Built during the 1760s, the William Paca house was home to the third governor of Maryland. William Paca was one of four Maryland colonists who signed the Declaration of Independence. The Historic Annapolis Foundation restored the mansion in the 1960s and offers guided tours of the home and its garden. Visitors to the mansion can view historic artwork and furnishings, and enjoy a number of interpretive exhibits that offer a rare glimpse into the late colonial period and early statehood.
William Paca was born on October 31, 1740 in Hartford County, Maryland. He studied law at the College of Philadelphia and graduated in 1759 with a master's degree. He completed his legal training in London and admitted into the Maryland bar in 1764. He married a Mary Chew, the daughter of a wealthy Delaware physician Samuel Chew a year earlier. They had three children but sadly one reached adulthood.
Paca became a prominent Maryland political figure and served in a number of positions including in the state legislature from 1768-1774, in the provincial conventions from 1775-1776, and in the state senate from 1777-1779, and between 1774-1779, he was a delegate to the Continental Congress (where he signed the Declaration of Independence). He also served as a chief judge in the general court of Maryland form 1778-1780. He then became Governor in 1782 and served for a one-year term. He was later a delegate to the Maryland convention, which ratified the Constitution in 1788. His final position came in 1789, when George Washington appointed him as federal district judge for Maryland. Paca remained in that position until 1799 and shortly passed away in October of that year.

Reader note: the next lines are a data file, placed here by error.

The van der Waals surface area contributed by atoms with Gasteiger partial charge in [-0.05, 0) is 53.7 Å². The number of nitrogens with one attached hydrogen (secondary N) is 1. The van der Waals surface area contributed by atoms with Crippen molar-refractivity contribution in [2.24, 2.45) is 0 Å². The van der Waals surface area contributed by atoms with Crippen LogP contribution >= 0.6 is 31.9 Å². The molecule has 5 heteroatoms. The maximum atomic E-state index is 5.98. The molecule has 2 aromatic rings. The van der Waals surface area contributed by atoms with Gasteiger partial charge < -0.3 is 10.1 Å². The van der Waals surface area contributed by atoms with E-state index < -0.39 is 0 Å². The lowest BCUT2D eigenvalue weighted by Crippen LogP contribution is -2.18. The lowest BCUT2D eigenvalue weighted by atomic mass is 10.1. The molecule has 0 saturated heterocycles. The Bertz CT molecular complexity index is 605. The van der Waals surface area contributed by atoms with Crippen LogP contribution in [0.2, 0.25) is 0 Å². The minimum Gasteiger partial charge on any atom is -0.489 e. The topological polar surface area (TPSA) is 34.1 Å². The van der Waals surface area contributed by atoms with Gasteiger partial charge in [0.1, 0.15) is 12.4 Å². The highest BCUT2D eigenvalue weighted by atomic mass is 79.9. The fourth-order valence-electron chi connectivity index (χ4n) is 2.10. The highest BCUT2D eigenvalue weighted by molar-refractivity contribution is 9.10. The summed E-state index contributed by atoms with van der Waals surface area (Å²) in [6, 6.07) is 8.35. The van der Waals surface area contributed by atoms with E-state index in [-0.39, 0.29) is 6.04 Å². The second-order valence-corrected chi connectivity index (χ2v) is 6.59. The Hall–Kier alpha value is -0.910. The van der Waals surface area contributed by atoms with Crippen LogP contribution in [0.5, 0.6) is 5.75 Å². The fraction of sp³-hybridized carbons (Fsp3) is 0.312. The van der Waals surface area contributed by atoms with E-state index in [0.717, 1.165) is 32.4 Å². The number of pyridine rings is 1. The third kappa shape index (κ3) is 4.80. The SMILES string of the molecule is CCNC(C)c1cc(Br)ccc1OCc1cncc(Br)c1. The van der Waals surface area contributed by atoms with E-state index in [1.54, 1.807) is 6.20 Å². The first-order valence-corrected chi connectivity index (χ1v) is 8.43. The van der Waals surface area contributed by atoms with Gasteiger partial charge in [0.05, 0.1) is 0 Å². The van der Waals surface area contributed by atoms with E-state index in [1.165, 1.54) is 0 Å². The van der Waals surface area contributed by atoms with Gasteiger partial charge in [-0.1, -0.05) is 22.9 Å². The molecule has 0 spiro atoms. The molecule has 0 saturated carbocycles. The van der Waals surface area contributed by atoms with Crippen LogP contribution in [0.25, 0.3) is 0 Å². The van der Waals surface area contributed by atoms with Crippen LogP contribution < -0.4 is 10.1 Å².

As for the house, Paca sold it in 1780 and remained in private ownership until 1965, when the state bought it to save it from demolition. The house became a rental property for a time and even a hotel when national tennis champion William Larned purchased it in 1901. He named it Carvel Hall and for a long time was Annapolis' best hotel. One employee, an African American man named Marcellus Hall, became a well-known and well-respected staff member thanks to his professionalism and hospitality. He began working as a bellboy then worked his way up to Superintendent of Services. He remained at the hotel until it closed in 1965.
The state proceeded to restore the historic old house, employing the skills of various professionals including carpenters and architectural historians.